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Tampa Bay Buccaneers

Tampa Bay Buccaneers

Marine Stuns Bucs with Purple Heart

Retired Marine Joshua Frey showed up at the Bucs' camp unannounced on Thursday and made a surprising gesture, giving his Purple Heart to Jason Licht as a symbol to help other wounded warriors


  • Joshua Frey, a Tampa native and a retired Marine, incredibly chose to give the Bucs his Purple Heart medal on Thursday
  • Frey's gesture was meant to provide strength and support for others who are dealing with PTSD and other battle-related issues
  • Frey received two Purple Hearts during a 2004 tour that took him into combat in Fallujah, Iraq

    On Friday, when the Tampa Bay Buccaneers take the field at Raymond James Stadium to begin their much anticipated "Night Practice," they'll run through a tunnel formed by visiting patients from the James A. Haley Veterans' Hospital. These servicemen and women, all of whom have made significant sacrifices for their country, have become as much a part of the Night Practice tradition as player competitions and night-capping fireworks.

On Thursday afternoon, another wounded warrior visited the Buccaneers at their training camp headquarters, completely of his own volition, and he came bearing a stunning gift.

Joshua Frey, a retired Marine Lance Corporal, earned two Purple Hearts during a tour in Iraq, the second one for a gunshot wound to his right shoulder that nearly cost him his life. Frey is a Tampa native and a lifelong Buccaneers fan who fondly recalls watching the Buccaneers play the Chicago Bears in old Tampa Stadium. Like the Buccaneers organization, which has lent its support to a long list of military causes, Frey understands the strength that can come from a partnership between the team and the Bay area's large military community.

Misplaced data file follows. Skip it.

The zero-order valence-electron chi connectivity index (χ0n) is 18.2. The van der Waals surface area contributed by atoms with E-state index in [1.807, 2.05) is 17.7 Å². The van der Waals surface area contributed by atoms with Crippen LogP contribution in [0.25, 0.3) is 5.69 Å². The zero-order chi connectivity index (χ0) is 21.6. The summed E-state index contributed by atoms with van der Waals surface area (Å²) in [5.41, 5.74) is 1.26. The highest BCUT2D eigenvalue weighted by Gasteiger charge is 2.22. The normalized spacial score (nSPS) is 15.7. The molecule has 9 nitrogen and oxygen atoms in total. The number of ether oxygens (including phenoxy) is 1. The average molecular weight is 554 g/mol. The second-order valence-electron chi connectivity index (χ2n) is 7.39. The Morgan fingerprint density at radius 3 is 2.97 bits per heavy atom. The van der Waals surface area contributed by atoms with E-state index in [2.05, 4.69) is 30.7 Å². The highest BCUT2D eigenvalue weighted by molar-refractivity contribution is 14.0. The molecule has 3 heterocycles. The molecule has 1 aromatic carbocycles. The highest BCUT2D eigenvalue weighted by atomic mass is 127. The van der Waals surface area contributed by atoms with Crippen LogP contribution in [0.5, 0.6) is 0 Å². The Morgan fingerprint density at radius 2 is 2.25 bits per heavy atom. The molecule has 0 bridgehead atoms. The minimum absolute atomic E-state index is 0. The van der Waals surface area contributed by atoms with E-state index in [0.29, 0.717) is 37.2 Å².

It was for that reason that Frey, wanting to provide a symbol of strength and support for others who are struggling to overcome the physical and mental toll of battle, located Jason Licht on Thursday and presented the Buccaneers' general manager with one of his Purple Heart medals.

"It's not about me," said Frey. "This is about the guy sitting at home, dealing with these issues, and he sees: 'Hey, a wounded warrior at Bucs camp gives Purple Heart to the team.' There's a lot of guys out there that need help and they just need support. For me, it took support, it took my own soul-searching and it took time."

Understanding the obvious significance of the medal, Licht initially tried to refuse but the former Marine insisted. Frey's own experiences after his time in Iraq included four years in a veterans' hospital, assistance from his wife and others with some of the most basic life experiences and even learning to be left-handed after growing up right-handed.


Retired Marine Lance Corporal Joshua Frey was awarded two Purple Hearts during his service in Iraq in 2004

"I've thought about this a lot since I got out – what can I give to help somebody else?" said Frey, who was wounded in 2004 and was eventually released from the hospital in 2008. "I've been a Bucs fan all my life and I decided I wanted to give this to somebody here with the Buccaneers. At first, [Licht] was like, 'No, you're not giving us your Purple Heart!' He wanted to give it back to me but I wouldn't take it. See, this is my way of healing, too. It's not fun to get a Purple Heart, but it's fun to give it to somebody else. It's not about me…there are guys out there with Purple Heart medals, and that's all they've got. They did heroic things and they just have one ribbon.

"It means a lot to me to show [Licht] that this is a 'team' thing, for the Buccaneers and for those of us who have served. The community is behind this team, and especially the veterans."

Frey elected to join the Marines in 2003 as a result of the 9/11 terrorist attacks in 2001. He was awarded his first Purple Heart in November of 2004 when he was knocked unconscious and suffered other wounds from an RPG blast. Less than a month later, he took his more serious wound when he got into a gunfight with an Iraqi soldier while clearing a house in Fallujah. The two combatants shot each other and Frey was dragged away by his fellow soldiers and loaded into a Humvee. He needed six blood transfusions to keep him alive and eventually underwent 22 operations. The nerve damage in his right arm makes it difficult for him to feel his fingers at times and to fully grip things.

And today he is an outgoing, talkative, well-adjusted father of two with a positive outlook and a desire to help others who have been through similar experiences. And that is why his prized Purple Heart medal now resides in Jason Licht's office at One Buccaneer Place. Frey believes it can do a lot of good from that location.

"I'm just blessed," he said. "I'm one of those glass-half-full guys, and time heals a lot. I just have a lot of passion, and if I can be a role model for some of the guys out there – because there are a lot of guys hurting with post-traumatic stress disorder – then that's a good thing."

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